Jesus also says to his disciples, “the Advocate, the Holy Spirit, whom the Father will send in my name, will teach you everything, and remind you of all that I have said to you.” Jesus calls the Holy Spirit “the Advocate.” Why? What does the Spirit advocate? For love. The doubt creeps in; the worries nag; the false voices whisper; and the Spirit says, “Love.” The angry tirades continue on television, the seductive voices of supposed leaders beckons us away, and the Spirit urges us, “Love.” The “issues” press in on us, the “state of things” stresses us, and the Spirit rallies us to Christ: “Love.” The Spirit is not visible to our human eyes, but the Spirit advocates for Love, the Love of God. The Spirit advocates for us, reassuring us that we are rooted in God’s love. The Spirit advocates to us, urging us to bear witness to the Father, the Son, and the Holy Spirit through our works of love.
And the Spirit advocates for us by drawing us closer to the words of Jesus Christ, by teaching us what we need to know in order to love faithfully, in order to love as God in Jesus Christ has loved us. Knowing Jesus’ words without bearing witness through our deeds to Jesus’ love means we are not yet filled with the Holy Spirit.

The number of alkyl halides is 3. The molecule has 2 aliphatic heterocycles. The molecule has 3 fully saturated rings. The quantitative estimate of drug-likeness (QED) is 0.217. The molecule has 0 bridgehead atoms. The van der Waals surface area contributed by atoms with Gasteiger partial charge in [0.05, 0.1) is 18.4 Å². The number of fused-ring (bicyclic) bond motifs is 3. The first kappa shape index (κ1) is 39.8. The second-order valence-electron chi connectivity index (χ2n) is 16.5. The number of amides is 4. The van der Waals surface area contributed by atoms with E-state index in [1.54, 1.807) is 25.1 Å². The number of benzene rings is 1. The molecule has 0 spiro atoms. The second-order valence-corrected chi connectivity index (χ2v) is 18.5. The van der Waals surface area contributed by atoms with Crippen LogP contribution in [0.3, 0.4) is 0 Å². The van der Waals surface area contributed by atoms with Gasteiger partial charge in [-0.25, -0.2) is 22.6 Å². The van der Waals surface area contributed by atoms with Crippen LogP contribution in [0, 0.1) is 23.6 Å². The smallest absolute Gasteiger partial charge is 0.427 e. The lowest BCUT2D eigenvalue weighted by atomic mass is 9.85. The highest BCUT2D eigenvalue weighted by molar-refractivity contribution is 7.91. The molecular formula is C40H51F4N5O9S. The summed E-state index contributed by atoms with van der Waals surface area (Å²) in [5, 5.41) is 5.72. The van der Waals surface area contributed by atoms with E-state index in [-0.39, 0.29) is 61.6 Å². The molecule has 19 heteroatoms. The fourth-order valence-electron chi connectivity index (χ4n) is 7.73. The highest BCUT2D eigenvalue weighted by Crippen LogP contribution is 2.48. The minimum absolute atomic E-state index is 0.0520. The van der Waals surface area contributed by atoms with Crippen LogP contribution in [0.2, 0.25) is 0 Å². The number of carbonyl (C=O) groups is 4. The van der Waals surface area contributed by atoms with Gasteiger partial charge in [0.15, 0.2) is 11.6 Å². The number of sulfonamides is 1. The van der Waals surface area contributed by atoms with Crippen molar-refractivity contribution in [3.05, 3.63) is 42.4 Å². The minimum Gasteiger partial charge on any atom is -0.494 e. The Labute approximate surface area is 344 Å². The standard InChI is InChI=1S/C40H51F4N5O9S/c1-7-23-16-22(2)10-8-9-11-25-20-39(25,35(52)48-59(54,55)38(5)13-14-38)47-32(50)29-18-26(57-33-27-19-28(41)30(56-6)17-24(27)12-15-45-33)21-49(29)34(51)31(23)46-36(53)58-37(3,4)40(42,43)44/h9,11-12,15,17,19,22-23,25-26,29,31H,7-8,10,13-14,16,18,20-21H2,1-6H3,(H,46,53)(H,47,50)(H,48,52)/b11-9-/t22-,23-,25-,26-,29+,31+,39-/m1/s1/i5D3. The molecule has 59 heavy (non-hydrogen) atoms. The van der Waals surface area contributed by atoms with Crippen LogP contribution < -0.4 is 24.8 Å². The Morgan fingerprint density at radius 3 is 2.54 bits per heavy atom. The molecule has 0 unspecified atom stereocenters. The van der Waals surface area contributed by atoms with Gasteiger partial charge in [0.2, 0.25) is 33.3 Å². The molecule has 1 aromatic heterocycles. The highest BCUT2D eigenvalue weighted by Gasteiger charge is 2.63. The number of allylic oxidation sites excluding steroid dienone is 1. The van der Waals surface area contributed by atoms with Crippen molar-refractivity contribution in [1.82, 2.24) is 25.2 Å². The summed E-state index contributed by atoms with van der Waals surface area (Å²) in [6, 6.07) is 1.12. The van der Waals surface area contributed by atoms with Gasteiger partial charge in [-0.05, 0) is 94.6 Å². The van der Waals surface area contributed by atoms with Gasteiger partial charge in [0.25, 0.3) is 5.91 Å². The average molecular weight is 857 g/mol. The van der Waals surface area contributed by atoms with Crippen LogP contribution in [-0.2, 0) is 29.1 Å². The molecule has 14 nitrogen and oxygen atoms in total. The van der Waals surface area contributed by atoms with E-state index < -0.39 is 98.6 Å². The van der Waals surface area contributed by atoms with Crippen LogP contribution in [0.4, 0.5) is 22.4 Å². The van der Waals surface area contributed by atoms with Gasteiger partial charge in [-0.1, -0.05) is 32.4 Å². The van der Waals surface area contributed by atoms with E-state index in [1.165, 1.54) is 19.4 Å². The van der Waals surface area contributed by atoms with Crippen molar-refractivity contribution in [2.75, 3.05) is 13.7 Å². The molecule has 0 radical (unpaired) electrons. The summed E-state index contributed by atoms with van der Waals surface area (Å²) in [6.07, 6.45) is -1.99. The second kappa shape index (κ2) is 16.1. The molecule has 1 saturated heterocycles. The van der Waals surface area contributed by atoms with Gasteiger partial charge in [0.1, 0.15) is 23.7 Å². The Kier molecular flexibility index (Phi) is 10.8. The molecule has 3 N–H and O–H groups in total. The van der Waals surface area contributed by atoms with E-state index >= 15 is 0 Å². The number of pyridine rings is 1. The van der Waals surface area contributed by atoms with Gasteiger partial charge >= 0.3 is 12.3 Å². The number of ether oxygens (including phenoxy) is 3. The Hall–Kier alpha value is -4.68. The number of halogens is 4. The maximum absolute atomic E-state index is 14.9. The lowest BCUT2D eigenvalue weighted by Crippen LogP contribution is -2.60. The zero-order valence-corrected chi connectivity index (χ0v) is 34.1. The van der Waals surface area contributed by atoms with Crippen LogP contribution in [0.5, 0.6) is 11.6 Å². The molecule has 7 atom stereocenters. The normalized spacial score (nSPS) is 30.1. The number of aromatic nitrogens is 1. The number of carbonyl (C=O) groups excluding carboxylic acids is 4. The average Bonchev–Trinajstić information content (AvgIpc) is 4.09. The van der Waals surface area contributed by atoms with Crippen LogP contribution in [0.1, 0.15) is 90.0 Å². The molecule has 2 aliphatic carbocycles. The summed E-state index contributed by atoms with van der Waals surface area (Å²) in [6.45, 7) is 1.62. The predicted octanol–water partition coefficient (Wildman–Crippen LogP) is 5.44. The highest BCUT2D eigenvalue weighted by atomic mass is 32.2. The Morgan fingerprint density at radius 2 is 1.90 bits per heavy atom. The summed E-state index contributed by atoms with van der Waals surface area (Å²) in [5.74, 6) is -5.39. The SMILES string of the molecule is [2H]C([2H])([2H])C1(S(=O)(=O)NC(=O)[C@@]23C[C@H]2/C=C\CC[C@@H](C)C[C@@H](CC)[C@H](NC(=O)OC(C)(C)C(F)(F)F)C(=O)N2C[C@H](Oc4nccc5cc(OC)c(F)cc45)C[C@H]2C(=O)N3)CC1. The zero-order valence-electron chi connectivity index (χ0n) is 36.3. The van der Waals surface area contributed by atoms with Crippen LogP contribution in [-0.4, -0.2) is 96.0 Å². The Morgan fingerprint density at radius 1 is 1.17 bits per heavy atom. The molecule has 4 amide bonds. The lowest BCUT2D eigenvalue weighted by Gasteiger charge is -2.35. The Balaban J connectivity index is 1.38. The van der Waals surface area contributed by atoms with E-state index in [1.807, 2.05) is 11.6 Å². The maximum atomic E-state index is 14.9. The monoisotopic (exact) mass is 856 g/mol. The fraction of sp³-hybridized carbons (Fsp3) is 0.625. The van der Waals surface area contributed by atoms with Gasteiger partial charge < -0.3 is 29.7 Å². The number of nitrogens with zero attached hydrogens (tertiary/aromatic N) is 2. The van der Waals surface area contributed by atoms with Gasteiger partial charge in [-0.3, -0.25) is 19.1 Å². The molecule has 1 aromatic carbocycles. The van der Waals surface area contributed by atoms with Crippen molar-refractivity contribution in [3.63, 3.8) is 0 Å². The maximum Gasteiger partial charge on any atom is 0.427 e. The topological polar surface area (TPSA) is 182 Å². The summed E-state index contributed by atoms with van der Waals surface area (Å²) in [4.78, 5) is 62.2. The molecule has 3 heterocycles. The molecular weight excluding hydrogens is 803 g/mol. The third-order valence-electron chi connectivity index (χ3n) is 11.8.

But there is hope for us—yes, there is hope for us, even now, even after all the times we’ve stumbled, even after all the times and ways we’ve veered away from love and toward something easier, less true, less worthy. The hope is this: Jesus does not give as the world gives! The Holy Spirit, the Love of God, the peace of having the Advocate assure us that we are loved and must love, is not given to us as the world gives. The world only knows about contracts, and giving through contract. In a contract, there is an agreement between two or more parties: you do this, then I’ll do that. You don’t do this, then I won’t do that.
We’re so accustomed to contract-giving that we hardly even know there is another way. But there is: the way of Love. Contracts have nothing to do with love. But God does not hand out contracts. God deals in covenants. A covenant is very different from a contract. In a covenant, one persons says, “I will do this,” and the other persons says, “I will do that.” They promise something that does not depend on the other person keeping her end of the bargain. God makes covenants regularly in the Old Testament: with Noah, with Abraham, with all of Israel. And Jesus’ promise of the Holy Spirit is an extension of the covenants God makes with his creation. Jesus says, keep my words, and the Father and I will dwell with you. And then Jesus says, the Father will send the Spirit so that you can keep my words.
That’s a covenant. That’s Covenant Love. God will be God, God will do for us what God has promised. We can keep the words of Jesus; we can love Jesus and those whom Jesus loves. Not because we have so much strength of our own. Not because we can earn the right to represent Jesus in this world as his witnesses. No! Because God has promised us the Holy Spirit, the Advocate, who will remind us of the words of Jesus, who will teach us to follow those words, who will lead us in the ways of Love that Christian discipleship demands. And because of the Spirit, our love can become the visible witness to Jesus Christ that this world desperately needs to see!